Tallahassee, FL – Florida drivers beware. Red light cameras are in use around the state despite a concerted effort from the House legislation to bar the devices. But, Regan McCarthy reports, there's still a chance they could be declared illegal.
Last year legislators gave the green light to red light cameras giving municipalities the right to patrol intersections remotely. Based on a car's speed, sensors can recognize when a car likely won't stop prior to a red light, signaling cameras to snap a photo of the car's approach and license plate just as the car crosses the intersection's white painted stop line. But some feel that method of patrol is invasive. Representative Richard Corcoran of New Port Richey introduced a bill that passed with cheers in the House. Corcoran says red light cameras bring up questions of constitutionality.
"When you have a situation that you can be ticketed for running a red light by a police officer and points are assessed to your license and you can be ticketed by a red light cameras and points aren't assessed. You're treating two different citizens with the same punishment differently."
And he's not alone. Robert Azcano a lawyer for The Ticket Clinic says red light cameras are both illegal and unconstitutional. He agrees with Corcoran and say red light cameras violate due process. Red light violators caught by a camera are sent a 158-dollar bill. But a person wanting to contest such a ticket must be prepared to pay a more expensive ticket and potentially court costs.
"Once you elect to contest a citation all those things come into play the points, the higher fine and the entry on your driving record. If you just pay the 150 they drop it like it never happened and that's why we're arguing that they're coercing people to just pay the 158 to get the easy way out."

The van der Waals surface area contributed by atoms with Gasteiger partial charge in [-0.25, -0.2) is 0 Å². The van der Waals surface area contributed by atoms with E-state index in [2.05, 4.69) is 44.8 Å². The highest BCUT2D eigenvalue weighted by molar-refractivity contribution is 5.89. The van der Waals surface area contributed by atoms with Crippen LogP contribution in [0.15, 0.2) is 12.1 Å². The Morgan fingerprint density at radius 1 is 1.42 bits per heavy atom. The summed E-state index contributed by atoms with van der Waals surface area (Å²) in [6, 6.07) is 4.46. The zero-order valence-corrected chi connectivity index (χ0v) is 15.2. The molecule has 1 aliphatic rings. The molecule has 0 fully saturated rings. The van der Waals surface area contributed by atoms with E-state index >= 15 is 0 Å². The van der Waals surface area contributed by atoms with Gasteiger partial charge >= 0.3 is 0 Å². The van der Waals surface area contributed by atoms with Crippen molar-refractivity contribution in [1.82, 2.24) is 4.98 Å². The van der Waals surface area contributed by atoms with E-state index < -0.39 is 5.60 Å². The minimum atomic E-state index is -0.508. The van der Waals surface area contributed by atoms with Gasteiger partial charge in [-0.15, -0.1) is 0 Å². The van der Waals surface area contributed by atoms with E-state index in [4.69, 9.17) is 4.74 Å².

Also, Azcano says it's unfair the owner of the car is left with the burden of proving someone else was the driver. He uses the example of a man in the military who is overseas and has been for quite some time, but who recently received a red light citation.
"And according to the statue, if he cannot say who was in custody of his vehicle on the day in question, he's responsible for it."
Meaning the law says despite the fact the man can prove definitively that he wasn't in the country on the day of the event he could still have to pay.
Even City of Tallahasee Traffic Mobility Manager Alan Secreast agrees. He says, in cities like Tallahassee, people are often inclined to just pay rather than go to court. But there's one major point on which the two sides disagree. Corcoran says he introduced the legislation because red light cameras are actually making intersections less safe. And Azcano says studies claiming to prove the cameras make intersections safer are looking at the wrong thing. Azcano says the studies should not focus on a reduction of crashes or fatalities at intersections.
"But my question would have been has it cut down the amount of violations because if you have a thousand violations in one month and after you've used the cameras for a few months its now dropped to 200 I think that's an argument to be had, but stating well we had five deaths last year and this year we only had two. That seems like it could be a huge coincidence rather than due to the red light cameras."
But Secreast says the cameras do make intersections safer. He says members of the public often report to him they've started making a greater effort to stop at every intersection because they're never sure which light has a camera.
"There's a lot of behavior out there as people approaching an intersection they see a yellow light, we want them to think about stopping instead of trying to see if they can make it through or not."
Corcoran's bill died in the Senate. He says he's considering bringing forth similar legislation again next year. Meanwhile, in June, Azcano is continuing his effort to fight red light cameras in Orange County.